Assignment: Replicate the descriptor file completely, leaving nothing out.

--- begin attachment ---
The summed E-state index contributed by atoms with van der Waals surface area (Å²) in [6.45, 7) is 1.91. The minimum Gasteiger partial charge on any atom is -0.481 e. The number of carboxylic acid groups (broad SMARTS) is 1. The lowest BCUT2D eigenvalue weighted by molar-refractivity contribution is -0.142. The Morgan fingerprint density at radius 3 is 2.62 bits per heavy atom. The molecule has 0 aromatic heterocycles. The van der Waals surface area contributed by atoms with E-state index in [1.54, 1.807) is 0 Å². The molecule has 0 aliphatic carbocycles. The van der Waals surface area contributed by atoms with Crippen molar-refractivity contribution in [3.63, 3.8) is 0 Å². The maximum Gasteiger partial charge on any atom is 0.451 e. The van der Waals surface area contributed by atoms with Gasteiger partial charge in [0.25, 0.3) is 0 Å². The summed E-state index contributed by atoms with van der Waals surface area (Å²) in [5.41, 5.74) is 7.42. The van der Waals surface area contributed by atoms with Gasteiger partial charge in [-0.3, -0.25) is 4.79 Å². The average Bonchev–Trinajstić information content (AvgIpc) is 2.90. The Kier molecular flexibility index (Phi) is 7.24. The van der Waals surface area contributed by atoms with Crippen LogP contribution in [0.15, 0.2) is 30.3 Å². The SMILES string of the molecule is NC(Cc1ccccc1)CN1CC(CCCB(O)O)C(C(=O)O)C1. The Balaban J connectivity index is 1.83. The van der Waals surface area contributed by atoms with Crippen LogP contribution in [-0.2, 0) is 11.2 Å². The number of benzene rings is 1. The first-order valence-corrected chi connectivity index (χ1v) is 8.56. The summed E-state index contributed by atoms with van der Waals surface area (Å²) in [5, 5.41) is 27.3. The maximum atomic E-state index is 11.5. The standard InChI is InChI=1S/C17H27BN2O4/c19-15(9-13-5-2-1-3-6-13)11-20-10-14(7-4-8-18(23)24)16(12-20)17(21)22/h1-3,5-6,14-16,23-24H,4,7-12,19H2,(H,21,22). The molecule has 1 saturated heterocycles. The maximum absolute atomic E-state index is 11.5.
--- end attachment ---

The summed E-state index contributed by atoms with van der Waals surface area (Å²) in [6.45, 7) is 1.91. The minimum Gasteiger partial charge on any atom is -0.481 e. The number of carboxylic acid groups (broad SMARTS) is 1. The lowest BCUT2D eigenvalue weighted by molar-refractivity contribution is -0.142. The Morgan fingerprint density at radius 3 is 2.62 bits per heavy atom. The molecule has 0 aromatic heterocycles. The van der Waals surface area contributed by atoms with E-state index in [1.54, 1.807) is 0 Å². The molecule has 0 aliphatic carbocycles. The van der Waals surface area contributed by atoms with Crippen molar-refractivity contribution in [3.63, 3.8) is 0 Å². The maximum Gasteiger partial charge on any atom is 0.451 e. The van der Waals surface area contributed by atoms with Gasteiger partial charge in [0.25, 0.3) is 0 Å². The summed E-state index contributed by atoms with van der Waals surface area (Å²) in [5.41, 5.74) is 7.42. The van der Waals surface area contributed by atoms with Gasteiger partial charge in [-0.3, -0.25) is 4.79 Å². The average Bonchev–Trinajstić information content (AvgIpc) is 2.90. The Kier molecular flexibility index (Phi) is 7.24. The van der Waals surface area contributed by atoms with Crippen LogP contribution in [0.15, 0.2) is 30.3 Å². The SMILES string of the molecule is NC(Cc1ccccc1)CN1CC(CCCB(O)O)C(C(=O)O)C1. The Balaban J connectivity index is 1.83. The van der Waals surface area contributed by atoms with Crippen LogP contribution in [-0.2, 0) is 11.2 Å². The number of benzene rings is 1. The first-order valence-corrected chi connectivity index (χ1v) is 8.56. The summed E-state index contributed by atoms with van der Waals surface area (Å²) in [5, 5.41) is 27.3. The maximum atomic E-state index is 11.5. The standard InChI is InChI=1S/C17H27BN2O4/c19-15(9-13-5-2-1-3-6-13)11-20-10-14(7-4-8-18(23)24)16(12-20)17(21)22/h1-3,5-6,14-16,23-24H,4,7-12,19H2,(H,21,22). The molecule has 1 saturated heterocycles. The maximum absolute atomic E-state index is 11.5.